dc.description.naturelink_to_subscribed_fulltext
 
dc.identifier.citationJournal Of Urban Health, 2013, v. 90 n. 1, p. 56-66 [How to Cite?]
DOI: http://dx.doi.org/10.1007/s11524-012-9704-8
 
dc.identifier.citeulike10783703
 
dc.identifier.doihttp://dx.doi.org/10.1007/s11524-012-9704-8
 
dc.identifier.eissn1468-2869
 
dc.identifier.epage66
 
dc.identifier.hkuros205738
 
dc.identifier.isiWOS:000315435000004
 
dc.identifier.issn1099-3460
2013 Impact Factor: 1.943
 
dc.identifier.pmid22678651
 
dc.identifier.scopuseid_2-s2.0-84877024525
 
dc.identifier.spage56
 
dc.identifier.urihttp://hdl.handle.net/10722/160080
 
dc.languageeng
 
dc.publisherSpringer New York LLC. The Journal's web site is located at http://www.springerlink.com/content/1099-3460
 
dc.publisher.placeUnited States
 
dc.relation.ispartofJournal of Urban Health
 
dc.subjectModerators
 
dc.subjectOlder adults
 
dc.subjectPerceived environment
 
dc.subjectWalking for recreation
 
dc.titleWalking for Recreation and Perceptions of the Neighborhood Environment in Older Chinese Urban Dwellers
 
dc.typeArticle
 
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<contributor.author>Sit, CHP</contributor.author>
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<contributor.author>Cheung, Mc</contributor.author>
<contributor.author>Chan, Wm</contributor.author>
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<description.abstract>Engagement in walking for recreation can contribute to healthy aging. Although there is growing evidence that the neighborhood environment can influence walking for recreation, the amount of such evidence in relation to older adults is scarce and limited to Western low-density urban locations. Asian urban environments are typified by distinctive environmental and cultural characteristics that may yield different patterns to those observed in Western countries. Therefore, the main aim of this study was to examine associations of perceived environmental attributes with overall and within-neighborhood walking for recreation in Chinese elders (65+&#160;years) residing in Hong Kong, an ultradense Asian metropolis. A sample of 484 elders was recruited from 32 neighborhoods stratified by socio-economic status and walkability (dwelling and intersection densities). Validated questionnaires measuring perceived neighborhood environment and weekly minutes of overall and within-neighborhood walking for recreation were interviewer administered. Results showed that the level of recreational walking was twice to four times higher than that reported in Western adults and elders. While overall walking for recreation showed a general lack of associations with perceived environmental attributes, within-neighborhood recreational walking was positively related with proximity of recreational facilities, infrastructure for walking, indoor places for walking, and presence of bridge/overpasses connecting to services. Age and educational attainment moderated the associations with several perceived environmental attributes with older and less-educated participants showing stronger associations. Traditional cultural views on the benefits of physical activity and the high accessibility of facilities and pedestrian infrastructure of Hong Kong may explain the high levels of walking. Although specific neighborhood attributes, or their perception, may influence recreational walking within the neighborhood, the compactness and public transport affordability of ultradense metropolises such as Hong Kong may make it easy for elders to compensate for the lack of favorable neighborhood attributes by walking outside the neighborhood. &#169; 2012 The New York Academy of Medicine.</description.abstract>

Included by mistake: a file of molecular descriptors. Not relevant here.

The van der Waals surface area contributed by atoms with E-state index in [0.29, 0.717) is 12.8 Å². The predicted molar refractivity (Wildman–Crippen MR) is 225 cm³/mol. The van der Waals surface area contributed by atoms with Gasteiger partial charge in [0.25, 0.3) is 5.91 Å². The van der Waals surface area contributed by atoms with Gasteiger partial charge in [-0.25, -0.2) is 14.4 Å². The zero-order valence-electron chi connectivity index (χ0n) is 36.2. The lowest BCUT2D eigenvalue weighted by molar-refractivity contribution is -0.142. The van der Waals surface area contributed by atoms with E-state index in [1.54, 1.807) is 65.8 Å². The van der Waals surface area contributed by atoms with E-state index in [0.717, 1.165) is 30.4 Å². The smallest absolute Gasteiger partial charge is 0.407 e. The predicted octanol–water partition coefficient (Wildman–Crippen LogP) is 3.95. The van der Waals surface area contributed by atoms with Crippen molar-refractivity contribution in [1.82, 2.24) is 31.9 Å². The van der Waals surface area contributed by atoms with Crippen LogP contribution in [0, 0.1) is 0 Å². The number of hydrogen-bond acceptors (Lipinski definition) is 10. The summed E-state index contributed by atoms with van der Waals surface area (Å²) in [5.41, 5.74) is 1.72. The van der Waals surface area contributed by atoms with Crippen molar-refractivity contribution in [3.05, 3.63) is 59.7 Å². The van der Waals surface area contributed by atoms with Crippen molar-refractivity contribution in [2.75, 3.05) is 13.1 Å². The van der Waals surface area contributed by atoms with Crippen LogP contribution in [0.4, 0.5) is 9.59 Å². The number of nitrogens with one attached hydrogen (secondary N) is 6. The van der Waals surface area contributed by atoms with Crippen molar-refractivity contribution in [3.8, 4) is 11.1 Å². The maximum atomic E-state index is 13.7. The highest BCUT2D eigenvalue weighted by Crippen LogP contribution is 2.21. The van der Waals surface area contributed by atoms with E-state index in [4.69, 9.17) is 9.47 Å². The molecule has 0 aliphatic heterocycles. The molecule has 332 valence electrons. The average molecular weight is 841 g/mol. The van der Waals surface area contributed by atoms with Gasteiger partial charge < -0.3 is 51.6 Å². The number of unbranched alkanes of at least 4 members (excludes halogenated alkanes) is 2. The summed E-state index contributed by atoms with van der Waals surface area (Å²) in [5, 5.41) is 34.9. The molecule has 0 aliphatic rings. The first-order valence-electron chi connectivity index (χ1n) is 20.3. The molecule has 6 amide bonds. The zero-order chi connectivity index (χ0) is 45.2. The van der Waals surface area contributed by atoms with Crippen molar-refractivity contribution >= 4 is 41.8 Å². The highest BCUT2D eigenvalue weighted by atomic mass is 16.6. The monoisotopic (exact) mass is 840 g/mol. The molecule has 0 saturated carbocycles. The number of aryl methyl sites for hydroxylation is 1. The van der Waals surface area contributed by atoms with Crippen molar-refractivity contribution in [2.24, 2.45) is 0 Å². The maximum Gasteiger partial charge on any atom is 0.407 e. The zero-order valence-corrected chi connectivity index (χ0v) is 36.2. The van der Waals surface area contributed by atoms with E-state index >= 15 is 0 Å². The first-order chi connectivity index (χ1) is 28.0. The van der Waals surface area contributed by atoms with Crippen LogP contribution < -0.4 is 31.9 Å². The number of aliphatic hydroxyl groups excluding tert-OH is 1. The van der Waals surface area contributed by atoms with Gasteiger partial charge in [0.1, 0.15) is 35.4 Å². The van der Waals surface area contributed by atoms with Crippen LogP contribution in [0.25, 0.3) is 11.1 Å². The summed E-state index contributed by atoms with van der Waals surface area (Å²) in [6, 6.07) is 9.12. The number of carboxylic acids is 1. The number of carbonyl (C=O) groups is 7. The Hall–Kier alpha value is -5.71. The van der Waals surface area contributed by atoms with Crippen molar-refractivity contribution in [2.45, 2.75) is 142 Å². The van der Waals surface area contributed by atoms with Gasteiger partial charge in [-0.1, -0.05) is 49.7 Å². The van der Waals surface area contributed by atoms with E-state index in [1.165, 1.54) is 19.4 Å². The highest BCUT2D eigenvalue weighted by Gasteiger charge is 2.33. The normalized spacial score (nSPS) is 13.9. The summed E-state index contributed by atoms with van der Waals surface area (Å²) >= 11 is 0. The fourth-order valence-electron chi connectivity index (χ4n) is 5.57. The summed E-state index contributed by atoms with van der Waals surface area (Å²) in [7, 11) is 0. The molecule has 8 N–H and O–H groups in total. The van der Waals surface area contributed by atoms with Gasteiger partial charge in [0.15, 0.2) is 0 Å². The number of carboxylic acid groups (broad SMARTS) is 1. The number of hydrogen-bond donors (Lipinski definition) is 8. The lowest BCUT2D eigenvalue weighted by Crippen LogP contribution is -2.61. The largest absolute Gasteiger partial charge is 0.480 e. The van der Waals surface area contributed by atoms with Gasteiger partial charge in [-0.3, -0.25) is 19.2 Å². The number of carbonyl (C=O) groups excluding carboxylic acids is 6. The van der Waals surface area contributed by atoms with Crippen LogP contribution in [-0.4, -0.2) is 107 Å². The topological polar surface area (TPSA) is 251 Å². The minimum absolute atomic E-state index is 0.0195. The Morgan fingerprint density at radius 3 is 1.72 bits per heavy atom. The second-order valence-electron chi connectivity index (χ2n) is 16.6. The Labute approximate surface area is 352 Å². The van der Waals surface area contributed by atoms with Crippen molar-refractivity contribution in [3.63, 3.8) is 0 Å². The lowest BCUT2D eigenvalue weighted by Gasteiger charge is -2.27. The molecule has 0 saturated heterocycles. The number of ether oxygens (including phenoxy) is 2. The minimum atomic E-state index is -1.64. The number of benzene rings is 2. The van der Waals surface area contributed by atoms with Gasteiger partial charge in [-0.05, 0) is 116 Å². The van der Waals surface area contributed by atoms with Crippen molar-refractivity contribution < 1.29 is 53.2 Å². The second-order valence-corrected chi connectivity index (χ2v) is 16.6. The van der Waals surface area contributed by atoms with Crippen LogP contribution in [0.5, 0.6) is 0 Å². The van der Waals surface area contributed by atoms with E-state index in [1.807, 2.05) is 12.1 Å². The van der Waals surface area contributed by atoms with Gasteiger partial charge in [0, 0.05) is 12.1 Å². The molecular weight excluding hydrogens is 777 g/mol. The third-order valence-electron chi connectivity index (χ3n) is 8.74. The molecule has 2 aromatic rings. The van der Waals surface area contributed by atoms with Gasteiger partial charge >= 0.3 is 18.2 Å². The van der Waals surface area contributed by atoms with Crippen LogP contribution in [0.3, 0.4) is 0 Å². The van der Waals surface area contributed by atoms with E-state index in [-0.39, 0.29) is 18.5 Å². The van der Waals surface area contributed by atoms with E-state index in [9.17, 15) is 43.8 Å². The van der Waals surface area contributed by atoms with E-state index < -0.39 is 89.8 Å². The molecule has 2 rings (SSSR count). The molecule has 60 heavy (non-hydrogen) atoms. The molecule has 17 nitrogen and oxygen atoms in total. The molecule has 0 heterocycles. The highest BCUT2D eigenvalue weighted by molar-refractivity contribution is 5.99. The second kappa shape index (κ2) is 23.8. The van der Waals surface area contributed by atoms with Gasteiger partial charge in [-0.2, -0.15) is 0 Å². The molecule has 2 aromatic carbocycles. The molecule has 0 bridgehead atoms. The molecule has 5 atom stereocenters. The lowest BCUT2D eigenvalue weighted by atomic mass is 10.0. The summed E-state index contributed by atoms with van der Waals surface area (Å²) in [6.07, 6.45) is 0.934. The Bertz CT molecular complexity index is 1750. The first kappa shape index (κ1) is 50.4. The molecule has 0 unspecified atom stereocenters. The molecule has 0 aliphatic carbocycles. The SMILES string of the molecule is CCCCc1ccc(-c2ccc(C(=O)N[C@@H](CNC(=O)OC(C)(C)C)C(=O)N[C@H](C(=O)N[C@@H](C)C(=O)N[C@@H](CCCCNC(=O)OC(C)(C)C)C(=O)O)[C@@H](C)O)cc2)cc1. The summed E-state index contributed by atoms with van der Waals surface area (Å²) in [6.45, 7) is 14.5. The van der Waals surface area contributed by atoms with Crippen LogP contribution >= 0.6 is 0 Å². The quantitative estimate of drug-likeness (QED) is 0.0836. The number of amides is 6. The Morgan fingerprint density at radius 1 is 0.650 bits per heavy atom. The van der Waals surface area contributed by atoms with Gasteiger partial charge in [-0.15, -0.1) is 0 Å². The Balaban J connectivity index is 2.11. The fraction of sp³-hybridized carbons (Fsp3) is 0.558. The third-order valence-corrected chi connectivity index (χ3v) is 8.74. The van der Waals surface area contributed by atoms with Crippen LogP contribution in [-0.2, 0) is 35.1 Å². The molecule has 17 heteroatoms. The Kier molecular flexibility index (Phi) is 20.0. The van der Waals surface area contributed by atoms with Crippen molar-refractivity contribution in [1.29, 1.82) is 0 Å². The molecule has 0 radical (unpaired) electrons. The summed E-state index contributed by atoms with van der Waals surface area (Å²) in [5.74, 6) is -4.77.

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Author Affiliations
  1. The University of Hong Kong
  2. Hong Kong Government